The Muslims were concentrated to the west of the market and the Jews settled in the area around the waters of Ayia Barbara.
The new public buildings and private residences erected at this time reflect economic prosperity and the influences of European trends. The Greek community during the period 1870 to liberation was marked by its economic development, the formation of educational societies, the construction of schools and by its charitable bodies.
At the beginning of the 20th century as the population reached 14,000 and economic growth was continuing, sporadic violent episodes began occurring as part of the undeclared war for the liberation of Macedonia. The Bishop of Drama, Chrysostomos, town dignitaries and the people organized the defence of the Greek community.
Following the troubled period of the struggle for Macedonian liberation and the first Bulgarian occupation, the city was liberated by the Greek Army on 1st July 1913 following 530 years of foreign occupation. The Bulgarians recaptured the city and difficult times were endured but following this the three religious communities in the city gradually began to form neighbourhoods where members of all three groups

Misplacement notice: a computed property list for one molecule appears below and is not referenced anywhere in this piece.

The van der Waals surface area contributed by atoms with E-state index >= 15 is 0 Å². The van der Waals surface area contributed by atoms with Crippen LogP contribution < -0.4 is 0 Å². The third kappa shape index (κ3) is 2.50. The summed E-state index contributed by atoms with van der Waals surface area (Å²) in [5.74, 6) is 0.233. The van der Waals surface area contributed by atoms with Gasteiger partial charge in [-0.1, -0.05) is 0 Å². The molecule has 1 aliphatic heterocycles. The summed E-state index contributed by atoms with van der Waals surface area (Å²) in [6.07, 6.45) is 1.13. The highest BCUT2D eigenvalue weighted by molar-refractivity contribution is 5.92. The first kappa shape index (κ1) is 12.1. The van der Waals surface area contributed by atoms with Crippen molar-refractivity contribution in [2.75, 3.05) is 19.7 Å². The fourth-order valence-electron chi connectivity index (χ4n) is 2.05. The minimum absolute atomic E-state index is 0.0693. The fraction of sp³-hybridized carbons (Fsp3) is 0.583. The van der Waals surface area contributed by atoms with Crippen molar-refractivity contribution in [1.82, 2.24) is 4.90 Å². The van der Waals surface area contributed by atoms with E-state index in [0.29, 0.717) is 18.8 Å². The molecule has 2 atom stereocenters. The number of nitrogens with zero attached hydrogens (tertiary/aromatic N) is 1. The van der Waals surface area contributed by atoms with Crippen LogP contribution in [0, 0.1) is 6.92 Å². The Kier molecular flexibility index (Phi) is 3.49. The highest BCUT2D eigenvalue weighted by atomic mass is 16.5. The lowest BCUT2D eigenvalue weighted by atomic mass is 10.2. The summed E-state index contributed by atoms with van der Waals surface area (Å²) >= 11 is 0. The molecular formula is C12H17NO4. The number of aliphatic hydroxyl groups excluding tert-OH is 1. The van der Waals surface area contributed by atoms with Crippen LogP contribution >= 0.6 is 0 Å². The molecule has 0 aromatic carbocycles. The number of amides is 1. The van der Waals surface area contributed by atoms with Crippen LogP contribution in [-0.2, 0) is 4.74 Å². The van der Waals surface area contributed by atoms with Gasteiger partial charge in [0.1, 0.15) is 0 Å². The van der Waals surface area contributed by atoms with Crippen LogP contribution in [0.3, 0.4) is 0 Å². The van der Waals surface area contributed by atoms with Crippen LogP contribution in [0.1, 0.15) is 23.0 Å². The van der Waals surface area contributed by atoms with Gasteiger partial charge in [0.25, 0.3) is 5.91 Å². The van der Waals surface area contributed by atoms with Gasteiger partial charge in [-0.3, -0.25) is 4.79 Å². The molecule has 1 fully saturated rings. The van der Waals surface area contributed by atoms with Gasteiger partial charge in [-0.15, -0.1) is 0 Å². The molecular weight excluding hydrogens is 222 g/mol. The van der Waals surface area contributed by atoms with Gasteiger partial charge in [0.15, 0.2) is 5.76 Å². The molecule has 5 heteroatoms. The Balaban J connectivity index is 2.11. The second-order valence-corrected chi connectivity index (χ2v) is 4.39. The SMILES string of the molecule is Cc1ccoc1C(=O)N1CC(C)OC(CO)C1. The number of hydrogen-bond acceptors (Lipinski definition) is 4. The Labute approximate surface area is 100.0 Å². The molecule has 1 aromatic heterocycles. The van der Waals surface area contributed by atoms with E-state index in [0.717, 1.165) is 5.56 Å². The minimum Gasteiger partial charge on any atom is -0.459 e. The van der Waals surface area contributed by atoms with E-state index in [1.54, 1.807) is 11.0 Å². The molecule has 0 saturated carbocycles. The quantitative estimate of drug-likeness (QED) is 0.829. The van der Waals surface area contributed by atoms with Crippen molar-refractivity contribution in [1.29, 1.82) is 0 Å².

lived together, these mainly being in the present day commercial centre.
Drama finally acquired its Greek character with the transfer of populations which took place in accordance with the Treaty of Lausanne in 1923. Refugees from Pontus, the western coast of Asia Minor and from Thrace radically changed the face of Drama after they settled there creating many refugee neighbourhoods around the old core of the city and strengthening its market. y 1928 Drama had 32,000 residents, having doubled its population in just one decade and among these people was a significant Armenian and Jewish community.
The commercial centre moved westward and north of the old one while the tobacco storehouses in the area of Ayia Barbara became the symbol of the modem city, recalling periods of prosperity for the residents thanks t trade in tobacco during the inter-war years.
Following the war, Drama became the administrative, economic and cultural centre f the Prefecture f Drama. With so many activities gathered in the city its development looks favourable given too that the population is increasing with young people from the area, Greeks from the diaspora and economic refugees. Furthermore, with good connections to other cities in Greece and Europe and the imminent opening up f the Bulgarian border, the city is being given new prospects.

(See also: Photos - Old Drama)